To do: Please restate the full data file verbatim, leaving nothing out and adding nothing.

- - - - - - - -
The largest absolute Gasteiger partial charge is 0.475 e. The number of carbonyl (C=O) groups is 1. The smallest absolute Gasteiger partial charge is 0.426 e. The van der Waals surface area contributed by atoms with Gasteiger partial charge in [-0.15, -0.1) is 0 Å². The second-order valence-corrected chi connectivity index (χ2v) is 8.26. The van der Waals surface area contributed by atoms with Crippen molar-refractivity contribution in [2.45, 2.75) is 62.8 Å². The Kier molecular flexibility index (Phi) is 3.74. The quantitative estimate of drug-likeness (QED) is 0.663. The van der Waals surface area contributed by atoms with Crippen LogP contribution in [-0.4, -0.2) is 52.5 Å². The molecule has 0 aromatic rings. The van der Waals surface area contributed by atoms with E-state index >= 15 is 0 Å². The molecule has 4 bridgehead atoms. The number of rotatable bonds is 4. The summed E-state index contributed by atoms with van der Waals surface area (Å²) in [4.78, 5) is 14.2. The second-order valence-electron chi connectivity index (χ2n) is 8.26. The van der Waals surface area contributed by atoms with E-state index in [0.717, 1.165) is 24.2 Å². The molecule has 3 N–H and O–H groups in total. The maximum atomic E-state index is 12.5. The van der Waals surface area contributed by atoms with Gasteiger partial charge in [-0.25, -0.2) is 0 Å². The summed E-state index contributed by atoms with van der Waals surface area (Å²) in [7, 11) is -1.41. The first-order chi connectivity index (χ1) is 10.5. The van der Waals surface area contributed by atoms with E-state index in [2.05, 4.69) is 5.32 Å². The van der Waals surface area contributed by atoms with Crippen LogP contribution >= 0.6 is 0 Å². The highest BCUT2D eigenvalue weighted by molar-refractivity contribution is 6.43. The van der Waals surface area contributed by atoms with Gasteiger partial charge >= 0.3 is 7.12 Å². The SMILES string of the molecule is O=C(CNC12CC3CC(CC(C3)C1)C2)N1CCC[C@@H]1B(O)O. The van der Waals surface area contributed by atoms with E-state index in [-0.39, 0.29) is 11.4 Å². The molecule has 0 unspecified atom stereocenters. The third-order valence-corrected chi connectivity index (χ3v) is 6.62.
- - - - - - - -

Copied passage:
The largest absolute Gasteiger partial charge is 0.475 e. The number of carbonyl (C=O) groups is 1. The smallest absolute Gasteiger partial charge is 0.426 e. The van der Waals surface area contributed by atoms with Gasteiger partial charge in [-0.15, -0.1) is 0 Å². The second-order valence-corrected chi connectivity index (χ2v) is 8.26. The van der Waals surface area contributed by atoms with Crippen molar-refractivity contribution in [2.45, 2.75) is 62.8 Å². The Kier molecular flexibility index (Phi) is 3.74. The quantitative estimate of drug-likeness (QED) is 0.663. The van der Waals surface area contributed by atoms with Crippen LogP contribution in [-0.4, -0.2) is 52.5 Å². The molecule has 0 aromatic rings. The van der Waals surface area contributed by atoms with E-state index >= 15 is 0 Å². The molecule has 4 bridgehead atoms. The number of rotatable bonds is 4. The summed E-state index contributed by atoms with van der Waals surface area (Å²) in [4.78, 5) is 14.2. The second-order valence-electron chi connectivity index (χ2n) is 8.26. The van der Waals surface area contributed by atoms with E-state index in [0.717, 1.165) is 24.2 Å². The molecule has 3 N–H and O–H groups in total. The maximum atomic E-state index is 12.5. The van der Waals surface area contributed by atoms with Gasteiger partial charge in [-0.25, -0.2) is 0 Å². The summed E-state index contributed by atoms with van der Waals surface area (Å²) in [7, 11) is -1.41. The first-order chi connectivity index (χ1) is 10.5. The van der Waals surface area contributed by atoms with E-state index in [2.05, 4.69) is 5.32 Å². The van der Waals surface area contributed by atoms with Crippen LogP contribution >= 0.6 is 0 Å². The highest BCUT2D eigenvalue weighted by molar-refractivity contribution is 6.43. The van der Waals surface area contributed by atoms with Gasteiger partial charge >= 0.3 is 7.12 Å². The SMILES string of the molecule is O=C(CNC12CC3CC(CC(C3)C1)C2)N1CCC[C@@H]1B(O)O. The van der Waals surface area contributed by atoms with E-state index in [-0.39, 0.29) is 11.4 Å². The molecule has 0 unspecified atom stereocenters. The third-order valence-corrected chi connectivity index (χ3v) is 6.62.